King, Thomas F.

1998 Cultural Resource Laws and Practice: An Introductory Guide. Altamira Press, Walnut Creek, California.

McManamon, Francis P.

2000 Archaeological Method and Theory: An Encyclopedia, edited by Linda Ellis, Garland Publishing Co., New York and London. Electronic Document, https://www.nps.gov/archeology/tools/laws/nagpra.htm.

United States Congress

1990 Native American Graves Protection and Repatriation Act: 25 USC 3001, November 16, 1990. Washington, D.C. U.S. Government Printing Office.

United States Congress

1974 Archaeological and Historic Preservation Act, Amended Reservoir Salvage Act, May 24, 1974. Washington, D.C. U.S. Government Printing Office.

United States Congress

1906 American Antiquities Act of 1906: 16 USC 431-433, June 8, 1906. Washington, DC: US Government Printing Office

Winslow, Edward (and others)

1622 Relation or Journal of the Beginning and Preceedings of the English Plantation Settled at Plymouth in New England, by Certain English Adventurers Both Merchants and Others. Electronic Document, http://mayflowerhistory.com/primary-sources-and-books/.

A Resource Law With Teeth: The Archaeological Resources Protection Act of 1979


This is the script from an episode I wrote and recorded for the ARCH365 Podcast on the Archaeology Podcast Network (APN) – Click Here to Listen!

On October 31st, 1979, the Archaeological Resources Protection Act, otherwise known as ARPA, was signed into law by President Carter. You might be asking yourself, so what? What’s so important about ARPA? Before ARPA, there was very little archaeologists could do to prosecute looters of archaeological sites in the United States. The Antiquities Act of 1906 was the first real US cultural resource management law, but by the 1970s, it was, well, antiquated.

What is ARPA all about?

The need to better protect archaeological resources came to the forefront in several court cases that showcased how ineffectual the Antiquities Act was in prosecuting those caught looting archaeological sites.   One case, U.S. vs Diaz pretty much declared the act unconstitutional. Something had to be done! People were getting away with damaging sites and stealing artifacts. In a later discussion on the development of ARPA, archaeologist Janet L. Friedman (Friedman 1985) wrote:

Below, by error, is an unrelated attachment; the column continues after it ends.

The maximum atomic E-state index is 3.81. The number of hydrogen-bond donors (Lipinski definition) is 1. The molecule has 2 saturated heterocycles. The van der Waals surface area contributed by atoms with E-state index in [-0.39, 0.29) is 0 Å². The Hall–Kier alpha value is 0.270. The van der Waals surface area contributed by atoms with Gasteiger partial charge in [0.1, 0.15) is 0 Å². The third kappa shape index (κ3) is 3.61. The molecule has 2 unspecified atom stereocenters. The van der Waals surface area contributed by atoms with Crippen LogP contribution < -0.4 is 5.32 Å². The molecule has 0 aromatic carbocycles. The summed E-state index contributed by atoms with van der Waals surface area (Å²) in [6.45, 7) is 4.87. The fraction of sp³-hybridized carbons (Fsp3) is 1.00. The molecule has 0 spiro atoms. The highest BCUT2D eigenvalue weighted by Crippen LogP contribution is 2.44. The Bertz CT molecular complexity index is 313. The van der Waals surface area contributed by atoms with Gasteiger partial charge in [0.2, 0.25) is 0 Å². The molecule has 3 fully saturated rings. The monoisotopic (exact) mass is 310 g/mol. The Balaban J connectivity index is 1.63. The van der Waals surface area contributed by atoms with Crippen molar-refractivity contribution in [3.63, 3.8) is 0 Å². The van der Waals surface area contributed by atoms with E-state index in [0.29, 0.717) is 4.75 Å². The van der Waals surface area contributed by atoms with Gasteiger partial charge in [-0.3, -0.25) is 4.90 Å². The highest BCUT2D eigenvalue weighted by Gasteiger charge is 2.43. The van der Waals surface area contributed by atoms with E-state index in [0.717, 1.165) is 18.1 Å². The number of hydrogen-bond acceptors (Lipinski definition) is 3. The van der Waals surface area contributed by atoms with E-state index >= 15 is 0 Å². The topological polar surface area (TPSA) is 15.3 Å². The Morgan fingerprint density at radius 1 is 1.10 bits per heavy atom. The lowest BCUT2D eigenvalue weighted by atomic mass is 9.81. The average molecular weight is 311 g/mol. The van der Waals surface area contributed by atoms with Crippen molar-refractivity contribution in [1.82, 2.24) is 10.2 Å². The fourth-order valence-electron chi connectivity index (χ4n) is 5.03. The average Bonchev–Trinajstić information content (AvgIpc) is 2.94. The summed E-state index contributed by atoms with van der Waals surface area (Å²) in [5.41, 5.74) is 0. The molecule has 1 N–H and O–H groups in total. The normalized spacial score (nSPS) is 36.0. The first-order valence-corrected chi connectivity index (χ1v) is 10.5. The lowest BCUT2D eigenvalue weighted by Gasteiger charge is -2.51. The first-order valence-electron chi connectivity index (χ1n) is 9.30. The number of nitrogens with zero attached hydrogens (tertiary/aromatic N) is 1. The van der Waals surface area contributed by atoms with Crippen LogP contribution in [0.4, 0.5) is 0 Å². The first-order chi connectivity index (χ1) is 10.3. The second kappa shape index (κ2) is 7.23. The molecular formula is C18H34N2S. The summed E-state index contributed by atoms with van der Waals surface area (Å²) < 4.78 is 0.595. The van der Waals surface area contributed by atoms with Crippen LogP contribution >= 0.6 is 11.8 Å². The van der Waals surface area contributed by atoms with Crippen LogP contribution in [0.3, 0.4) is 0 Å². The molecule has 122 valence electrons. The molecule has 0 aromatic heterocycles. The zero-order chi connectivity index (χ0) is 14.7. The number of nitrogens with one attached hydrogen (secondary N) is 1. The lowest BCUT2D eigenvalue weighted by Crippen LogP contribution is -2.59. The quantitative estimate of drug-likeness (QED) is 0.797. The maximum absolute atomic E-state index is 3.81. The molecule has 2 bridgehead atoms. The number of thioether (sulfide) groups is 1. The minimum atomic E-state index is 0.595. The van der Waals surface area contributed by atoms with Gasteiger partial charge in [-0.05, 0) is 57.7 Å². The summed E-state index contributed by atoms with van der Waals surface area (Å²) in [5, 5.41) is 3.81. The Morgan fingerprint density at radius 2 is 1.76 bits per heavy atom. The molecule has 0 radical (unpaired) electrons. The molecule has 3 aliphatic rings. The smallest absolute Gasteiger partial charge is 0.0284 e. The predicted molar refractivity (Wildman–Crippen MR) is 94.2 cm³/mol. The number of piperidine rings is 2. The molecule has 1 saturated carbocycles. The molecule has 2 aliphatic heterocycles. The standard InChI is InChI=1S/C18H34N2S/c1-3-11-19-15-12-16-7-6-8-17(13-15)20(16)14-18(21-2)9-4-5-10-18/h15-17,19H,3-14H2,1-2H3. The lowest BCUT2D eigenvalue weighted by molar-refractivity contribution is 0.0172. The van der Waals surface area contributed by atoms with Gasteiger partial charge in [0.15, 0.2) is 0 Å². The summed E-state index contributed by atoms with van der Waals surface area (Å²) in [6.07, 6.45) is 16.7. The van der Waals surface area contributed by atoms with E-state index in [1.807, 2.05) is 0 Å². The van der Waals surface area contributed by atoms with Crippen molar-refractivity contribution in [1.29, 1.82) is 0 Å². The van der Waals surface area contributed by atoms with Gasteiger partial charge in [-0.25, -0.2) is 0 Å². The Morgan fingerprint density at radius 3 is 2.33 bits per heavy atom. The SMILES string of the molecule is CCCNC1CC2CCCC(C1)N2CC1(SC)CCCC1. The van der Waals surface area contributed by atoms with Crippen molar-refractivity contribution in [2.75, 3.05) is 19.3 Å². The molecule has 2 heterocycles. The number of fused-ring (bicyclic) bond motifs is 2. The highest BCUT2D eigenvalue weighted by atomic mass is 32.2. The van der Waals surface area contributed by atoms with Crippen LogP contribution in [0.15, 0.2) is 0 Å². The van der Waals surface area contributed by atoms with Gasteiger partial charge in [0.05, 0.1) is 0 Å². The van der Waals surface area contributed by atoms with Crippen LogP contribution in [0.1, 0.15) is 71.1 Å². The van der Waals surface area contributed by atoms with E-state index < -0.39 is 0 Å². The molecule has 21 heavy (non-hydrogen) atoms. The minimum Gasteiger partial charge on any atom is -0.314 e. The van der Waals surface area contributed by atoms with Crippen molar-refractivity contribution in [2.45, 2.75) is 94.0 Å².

“The birth and growth of the Archaeological Resources Protection Act was a chronicle of self-righteous special interests, jealous turf-protectors, and conflicting value systems. For every archeologist devoted to protecting irreplaceable sites, there was a metal-detector manufacturer equally devoted to protecting the rights of hobbyists. For each conservationist dedicated to saving sites for all of the people, there was an enthusiast dedicated to making arrowhead collecting available to the individual.”

Fortunately, Congress took action with the help of the Society of American Archaeology, Department of the Interior, Department of Agriculture, the Department of Defense and the Tennessee Valley authority. And the law came into fruition.

The first sentence of ARPA really breaks down the law to its primary purpose: ‘to protect archaeological resources on public lands and Indian lands, and for other purposes.’ Public lands are anything regulated by the U.S. government, like the National Park Service, Forest Service, Bureau of Land Management, and so on.

The key points of ARPA

  • The law provides a variety of definitions, such as what is an archaeological resource, and what constitutes public lands.
  • Outlines a rigorous permitting system to conduct archaeological excavations.
  • Allows Native American tribes to issue or deny archaeological permits for work proposed on Indian lands.
  • Mandates that all federal agencies must consult with Native American tribes before issuing permits.
  • Provides clear and severe penalties for the looting and/or vandalism of sites. That can include a fine up to $20,000 and jail time for two years for first time offenders!
  • And, outlaws the trafficking illegally obtained archaeological resources.

So, if you’re walking along on a nice National Park Service trail and you spot a really cool projectile point or pottery fragment—can you take it? Or, if you’re visiting someplace like Mesa Verde, can you sit on the walls or carve your name near some rock art? Or, can you conduct your own so-called excavation on some site you found on Forest Service lands? With ARPA, the answer is a resounding NO! Not only could you receive a fine, you could go to jail. And you don’t want to tell people you went to jail for taking artifacts or harming a site, now would you? Thanks, ARPA!

Arch365 2017